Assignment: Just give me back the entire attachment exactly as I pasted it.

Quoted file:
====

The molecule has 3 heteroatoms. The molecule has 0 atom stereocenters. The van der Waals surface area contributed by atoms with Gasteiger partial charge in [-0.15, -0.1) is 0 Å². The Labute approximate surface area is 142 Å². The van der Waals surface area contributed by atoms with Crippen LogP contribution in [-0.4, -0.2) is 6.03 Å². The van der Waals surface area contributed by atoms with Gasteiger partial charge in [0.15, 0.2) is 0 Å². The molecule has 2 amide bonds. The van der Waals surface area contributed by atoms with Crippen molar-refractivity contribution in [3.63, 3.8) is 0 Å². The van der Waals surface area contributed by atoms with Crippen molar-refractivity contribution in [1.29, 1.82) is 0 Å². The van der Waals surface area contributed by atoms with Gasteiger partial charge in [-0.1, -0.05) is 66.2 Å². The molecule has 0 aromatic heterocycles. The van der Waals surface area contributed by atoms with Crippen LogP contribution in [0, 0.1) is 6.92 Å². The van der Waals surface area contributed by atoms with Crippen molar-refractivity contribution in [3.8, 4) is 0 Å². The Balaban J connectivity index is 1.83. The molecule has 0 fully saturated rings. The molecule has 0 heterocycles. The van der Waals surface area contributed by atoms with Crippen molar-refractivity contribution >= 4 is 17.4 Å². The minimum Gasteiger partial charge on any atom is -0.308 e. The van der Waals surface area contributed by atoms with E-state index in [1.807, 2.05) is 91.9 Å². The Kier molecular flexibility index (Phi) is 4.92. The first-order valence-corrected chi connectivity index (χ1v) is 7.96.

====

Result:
The molecule has 3 heteroatoms. The molecule has 0 atom stereocenters. The van der Waals surface area contributed by atoms with Gasteiger partial charge in [-0.15, -0.1) is 0 Å². The Labute approximate surface area is 142 Å². The van der Waals surface area contributed by atoms with Crippen LogP contribution in [-0.4, -0.2) is 6.03 Å². The van der Waals surface area contributed by atoms with Gasteiger partial charge in [0.15, 0.2) is 0 Å². The molecule has 2 amide bonds. The van der Waals surface area contributed by atoms with Crippen molar-refractivity contribution in [3.63, 3.8) is 0 Å². The van der Waals surface area contributed by atoms with Crippen molar-refractivity contribution in [1.29, 1.82) is 0 Å². The van der Waals surface area contributed by atoms with Gasteiger partial charge in [-0.1, -0.05) is 66.2 Å². The molecule has 0 aromatic heterocycles. The van der Waals surface area contributed by atoms with Crippen LogP contribution in [0, 0.1) is 6.92 Å². The van der Waals surface area contributed by atoms with Crippen molar-refractivity contribution in [3.8, 4) is 0 Å². The Balaban J connectivity index is 1.83. The molecule has 0 fully saturated rings. The molecule has 0 heterocycles. The van der Waals surface area contributed by atoms with Crippen molar-refractivity contribution >= 4 is 17.4 Å². The minimum Gasteiger partial charge on any atom is -0.308 e. The van der Waals surface area contributed by atoms with E-state index in [1.807, 2.05) is 91.9 Å². The Kier molecular flexibility index (Phi) is 4.92. The first-order valence-corrected chi connectivity index (χ1v) is 7.96.